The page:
Python 3 took this a step further, by using an environment variable. If you set PYTHONHASHSEED  to “random”, then it behaves like Python 2, above. But if you set PYTHONHASHSEED to a numeric value, then the hash function is seeded with the number you provide. This makes it easier to test your code, but also to enjoy the extra security that the randomized hash keys provide.

Now, you would think that from everything I wrote above, that if I write my own class, it won’t be hashable. But it turns out that this is not the case:

>>> class Foo(object):

>>> f = Foo()
>>> hash(f)

According to the Python documentation, user-defined classes are hashable by default; the hash value of such an object depends on the object’s unique ID number, which we can get via the built-in “id” function. This means that the hash value of a user-defined object won’t change, regardless of any changes you might make to its attributes.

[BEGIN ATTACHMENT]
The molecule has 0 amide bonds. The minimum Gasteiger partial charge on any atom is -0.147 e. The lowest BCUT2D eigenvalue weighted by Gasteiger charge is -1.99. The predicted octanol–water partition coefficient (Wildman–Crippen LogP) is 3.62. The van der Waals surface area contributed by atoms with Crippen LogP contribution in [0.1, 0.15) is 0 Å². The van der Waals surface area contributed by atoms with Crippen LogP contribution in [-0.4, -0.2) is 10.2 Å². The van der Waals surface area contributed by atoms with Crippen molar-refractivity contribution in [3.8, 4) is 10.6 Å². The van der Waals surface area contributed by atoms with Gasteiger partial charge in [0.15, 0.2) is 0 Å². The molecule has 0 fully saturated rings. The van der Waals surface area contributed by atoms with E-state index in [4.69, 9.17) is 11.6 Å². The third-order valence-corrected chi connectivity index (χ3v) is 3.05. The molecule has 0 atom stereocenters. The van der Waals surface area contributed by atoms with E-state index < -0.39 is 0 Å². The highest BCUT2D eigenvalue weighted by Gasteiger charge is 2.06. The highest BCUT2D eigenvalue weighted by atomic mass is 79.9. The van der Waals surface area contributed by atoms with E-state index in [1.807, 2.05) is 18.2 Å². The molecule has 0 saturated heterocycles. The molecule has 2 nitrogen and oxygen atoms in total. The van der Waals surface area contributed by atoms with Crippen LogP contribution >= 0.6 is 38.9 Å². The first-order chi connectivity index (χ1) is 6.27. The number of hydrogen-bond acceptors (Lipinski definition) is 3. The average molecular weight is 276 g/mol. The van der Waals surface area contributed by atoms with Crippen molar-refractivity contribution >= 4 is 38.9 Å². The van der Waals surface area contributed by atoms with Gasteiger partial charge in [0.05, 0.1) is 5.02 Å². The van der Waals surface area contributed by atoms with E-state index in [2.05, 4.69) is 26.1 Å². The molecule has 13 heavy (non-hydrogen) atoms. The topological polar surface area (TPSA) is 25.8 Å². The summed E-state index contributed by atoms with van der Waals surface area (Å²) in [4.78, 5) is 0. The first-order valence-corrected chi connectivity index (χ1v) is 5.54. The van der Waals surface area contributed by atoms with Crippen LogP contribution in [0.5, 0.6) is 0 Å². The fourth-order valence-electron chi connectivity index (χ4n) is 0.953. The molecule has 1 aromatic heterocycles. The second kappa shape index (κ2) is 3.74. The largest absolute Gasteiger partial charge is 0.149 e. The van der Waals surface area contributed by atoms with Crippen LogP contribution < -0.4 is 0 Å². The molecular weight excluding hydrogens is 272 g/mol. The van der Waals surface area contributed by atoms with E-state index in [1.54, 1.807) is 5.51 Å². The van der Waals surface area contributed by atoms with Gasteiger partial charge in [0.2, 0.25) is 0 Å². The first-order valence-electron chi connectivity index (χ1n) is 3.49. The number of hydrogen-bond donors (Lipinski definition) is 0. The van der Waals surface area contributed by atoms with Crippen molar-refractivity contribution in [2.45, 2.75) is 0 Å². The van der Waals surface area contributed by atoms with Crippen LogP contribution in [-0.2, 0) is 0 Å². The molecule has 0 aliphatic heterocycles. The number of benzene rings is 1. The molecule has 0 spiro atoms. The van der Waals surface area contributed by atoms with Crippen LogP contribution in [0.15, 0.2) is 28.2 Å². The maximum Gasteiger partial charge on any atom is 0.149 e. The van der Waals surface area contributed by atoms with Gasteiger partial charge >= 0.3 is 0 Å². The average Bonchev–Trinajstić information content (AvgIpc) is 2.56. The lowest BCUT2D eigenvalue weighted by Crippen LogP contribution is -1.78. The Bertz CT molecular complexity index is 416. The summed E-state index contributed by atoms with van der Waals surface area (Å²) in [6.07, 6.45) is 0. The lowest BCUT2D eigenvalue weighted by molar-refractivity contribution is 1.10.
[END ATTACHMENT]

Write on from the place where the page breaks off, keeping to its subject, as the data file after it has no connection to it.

But let’s say that I want to have the hash reflect the attributes. According to the Python documentation, this means that I should define both the __hash__ method (which the built-in “hash” function will call on our object, and which must return an integer) and the __eq__ method, to check if two things are equal (since two equal objects should have equal hashes, too). I’m going to define a simple class, along with a __hash__ method:

>>> class Foo(object):
        def __init__(self, x):
            self.x = x
        def __hash__(self):
            return hash(self.x)

>>> f = Foo('a')
>>> hash(f)
>>> hash('a')

As the above code demonstrates, our object now returns the hash value of whatever is set on its “x” attribute. There is no difference between invoking hash(‘a’) and hash(f), assuming that f.x is ‘a’.

So now let’s put our object in a dictionary:

>>> d = {f:1}
>>> d[f]

So far so good, right? But now let’s be a bit evil, and change the value of f.x:

>>> f.x = 'abc'
>>> d[f]
Traceback (most recent call last):
  File "<stdin>", line 1, in <module>
KeyError: <__main__.Foo object at 0x109987590>